September 15, 2010

George VI

The King's Speech with Colin Firth and Helena Bonam Carter

So, I think we can all agree that 2010 has been pretty bad as far as movies are concerned. Toy Story has made the summer worthwhile, but I'll be glad once the Oscar movies start pouring into the theatre.

I hadn't heard of the new film The King's Speech, till I read Joe Morgenstern's review of the Telluride Film Festival in Friday's WSJ. Starring Colin Firth and Geoffrey Rush, it tells the story of King George VI (Firth) who had a speech impediment, and his Australian speech therapist:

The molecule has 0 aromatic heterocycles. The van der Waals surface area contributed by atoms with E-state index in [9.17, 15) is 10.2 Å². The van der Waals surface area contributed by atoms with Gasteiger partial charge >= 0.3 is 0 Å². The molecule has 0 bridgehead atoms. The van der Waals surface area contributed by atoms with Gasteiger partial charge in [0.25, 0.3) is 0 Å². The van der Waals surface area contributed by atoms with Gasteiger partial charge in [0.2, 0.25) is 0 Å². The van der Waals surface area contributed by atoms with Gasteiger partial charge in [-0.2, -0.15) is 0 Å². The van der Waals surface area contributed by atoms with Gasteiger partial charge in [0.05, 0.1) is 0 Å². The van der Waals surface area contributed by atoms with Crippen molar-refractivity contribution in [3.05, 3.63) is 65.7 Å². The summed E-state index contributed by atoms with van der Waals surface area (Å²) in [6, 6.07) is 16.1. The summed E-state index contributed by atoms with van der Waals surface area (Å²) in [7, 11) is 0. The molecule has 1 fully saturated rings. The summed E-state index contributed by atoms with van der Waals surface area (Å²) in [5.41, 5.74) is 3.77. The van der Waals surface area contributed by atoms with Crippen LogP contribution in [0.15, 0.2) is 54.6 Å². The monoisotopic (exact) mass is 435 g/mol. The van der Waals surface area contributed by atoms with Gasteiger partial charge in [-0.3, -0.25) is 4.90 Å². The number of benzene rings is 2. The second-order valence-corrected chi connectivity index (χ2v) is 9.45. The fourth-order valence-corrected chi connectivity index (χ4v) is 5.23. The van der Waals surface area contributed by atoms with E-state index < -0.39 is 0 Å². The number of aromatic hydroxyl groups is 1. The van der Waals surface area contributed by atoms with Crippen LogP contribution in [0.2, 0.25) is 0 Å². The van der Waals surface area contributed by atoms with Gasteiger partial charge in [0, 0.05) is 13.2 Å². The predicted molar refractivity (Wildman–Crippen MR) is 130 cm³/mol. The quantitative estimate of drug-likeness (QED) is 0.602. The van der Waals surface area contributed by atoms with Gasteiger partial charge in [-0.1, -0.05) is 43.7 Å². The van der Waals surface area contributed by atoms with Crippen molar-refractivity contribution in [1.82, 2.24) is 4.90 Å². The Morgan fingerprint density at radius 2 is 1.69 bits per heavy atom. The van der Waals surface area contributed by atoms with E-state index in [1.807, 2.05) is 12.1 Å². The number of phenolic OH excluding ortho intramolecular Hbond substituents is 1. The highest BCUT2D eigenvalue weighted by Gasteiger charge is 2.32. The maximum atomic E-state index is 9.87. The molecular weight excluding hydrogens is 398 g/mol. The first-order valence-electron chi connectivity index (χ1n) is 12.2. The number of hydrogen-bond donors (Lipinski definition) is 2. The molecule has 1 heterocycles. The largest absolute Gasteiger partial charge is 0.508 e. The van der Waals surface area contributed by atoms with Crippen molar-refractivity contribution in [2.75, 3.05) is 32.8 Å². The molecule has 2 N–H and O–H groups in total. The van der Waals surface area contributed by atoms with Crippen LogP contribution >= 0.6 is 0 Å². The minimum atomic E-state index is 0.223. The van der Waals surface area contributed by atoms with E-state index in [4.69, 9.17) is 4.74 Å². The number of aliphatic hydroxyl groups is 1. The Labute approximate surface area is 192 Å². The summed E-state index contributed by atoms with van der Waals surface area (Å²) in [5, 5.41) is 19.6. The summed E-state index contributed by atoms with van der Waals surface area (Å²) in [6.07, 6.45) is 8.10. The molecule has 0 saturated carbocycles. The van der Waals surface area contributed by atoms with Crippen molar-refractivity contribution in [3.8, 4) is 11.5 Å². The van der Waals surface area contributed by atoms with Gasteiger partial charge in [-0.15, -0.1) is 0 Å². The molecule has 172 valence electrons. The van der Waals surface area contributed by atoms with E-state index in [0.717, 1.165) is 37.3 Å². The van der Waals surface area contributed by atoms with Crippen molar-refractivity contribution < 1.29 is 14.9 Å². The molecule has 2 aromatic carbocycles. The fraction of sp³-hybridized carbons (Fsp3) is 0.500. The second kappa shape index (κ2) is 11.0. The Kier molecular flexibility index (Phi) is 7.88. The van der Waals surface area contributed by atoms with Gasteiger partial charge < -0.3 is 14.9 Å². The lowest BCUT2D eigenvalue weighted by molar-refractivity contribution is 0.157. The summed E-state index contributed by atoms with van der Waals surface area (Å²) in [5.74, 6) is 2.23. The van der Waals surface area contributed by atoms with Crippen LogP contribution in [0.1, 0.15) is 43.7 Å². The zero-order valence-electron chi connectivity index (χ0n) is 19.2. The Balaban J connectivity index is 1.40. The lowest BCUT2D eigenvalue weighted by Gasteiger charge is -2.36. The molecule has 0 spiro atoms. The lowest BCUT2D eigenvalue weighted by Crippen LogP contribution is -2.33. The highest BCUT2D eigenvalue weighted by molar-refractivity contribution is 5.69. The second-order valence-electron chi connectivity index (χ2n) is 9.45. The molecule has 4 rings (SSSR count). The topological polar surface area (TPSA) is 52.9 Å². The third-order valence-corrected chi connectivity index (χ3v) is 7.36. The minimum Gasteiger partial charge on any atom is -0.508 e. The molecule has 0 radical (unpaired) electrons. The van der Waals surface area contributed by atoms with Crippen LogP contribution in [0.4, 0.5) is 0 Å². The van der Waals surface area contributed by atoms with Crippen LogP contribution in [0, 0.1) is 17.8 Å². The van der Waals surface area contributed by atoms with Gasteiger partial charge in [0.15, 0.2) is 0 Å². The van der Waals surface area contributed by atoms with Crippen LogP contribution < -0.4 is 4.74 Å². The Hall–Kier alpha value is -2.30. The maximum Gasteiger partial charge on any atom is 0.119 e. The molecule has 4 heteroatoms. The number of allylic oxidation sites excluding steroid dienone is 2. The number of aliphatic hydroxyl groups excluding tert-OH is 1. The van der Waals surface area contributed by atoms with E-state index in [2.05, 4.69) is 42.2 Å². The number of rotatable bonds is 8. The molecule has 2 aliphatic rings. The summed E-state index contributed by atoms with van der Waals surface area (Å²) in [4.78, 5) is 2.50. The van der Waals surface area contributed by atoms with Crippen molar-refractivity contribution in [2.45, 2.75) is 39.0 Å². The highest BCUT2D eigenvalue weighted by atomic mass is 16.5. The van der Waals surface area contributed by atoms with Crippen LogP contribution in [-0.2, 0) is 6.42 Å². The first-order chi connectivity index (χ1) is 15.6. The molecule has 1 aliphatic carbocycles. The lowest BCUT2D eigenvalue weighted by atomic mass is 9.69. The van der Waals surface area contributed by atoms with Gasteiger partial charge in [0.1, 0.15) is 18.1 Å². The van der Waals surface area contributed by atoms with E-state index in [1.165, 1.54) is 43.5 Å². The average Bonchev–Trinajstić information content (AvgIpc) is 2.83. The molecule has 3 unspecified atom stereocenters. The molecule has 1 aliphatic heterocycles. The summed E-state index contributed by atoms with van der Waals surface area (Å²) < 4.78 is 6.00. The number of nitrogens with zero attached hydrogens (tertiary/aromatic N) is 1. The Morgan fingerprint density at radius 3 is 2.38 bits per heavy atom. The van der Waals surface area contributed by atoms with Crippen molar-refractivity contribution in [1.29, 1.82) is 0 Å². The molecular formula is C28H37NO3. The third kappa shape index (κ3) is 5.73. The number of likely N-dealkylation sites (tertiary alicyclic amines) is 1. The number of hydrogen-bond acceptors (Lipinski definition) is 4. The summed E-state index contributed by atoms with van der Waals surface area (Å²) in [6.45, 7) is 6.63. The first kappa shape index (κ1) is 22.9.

In fact, the story it tells with surpassing wit and grace has been known only to scholars and historians since it unfolded in 1930s England prior to World War II; that's partly why the period drama seems so marvelously new. The main source of its vitality, however, is the electrifying counterpoint between Mr. Firth's magnificently tortured monarch and Mr. Rush's deliciously irreverent therapist (who broaches profound emotional issues without ever letting on that they're psychological). After a mostly drab summer at the multiplexes, here's a film that makes your spirit soar.

And here's a video of Firth talking about his role:

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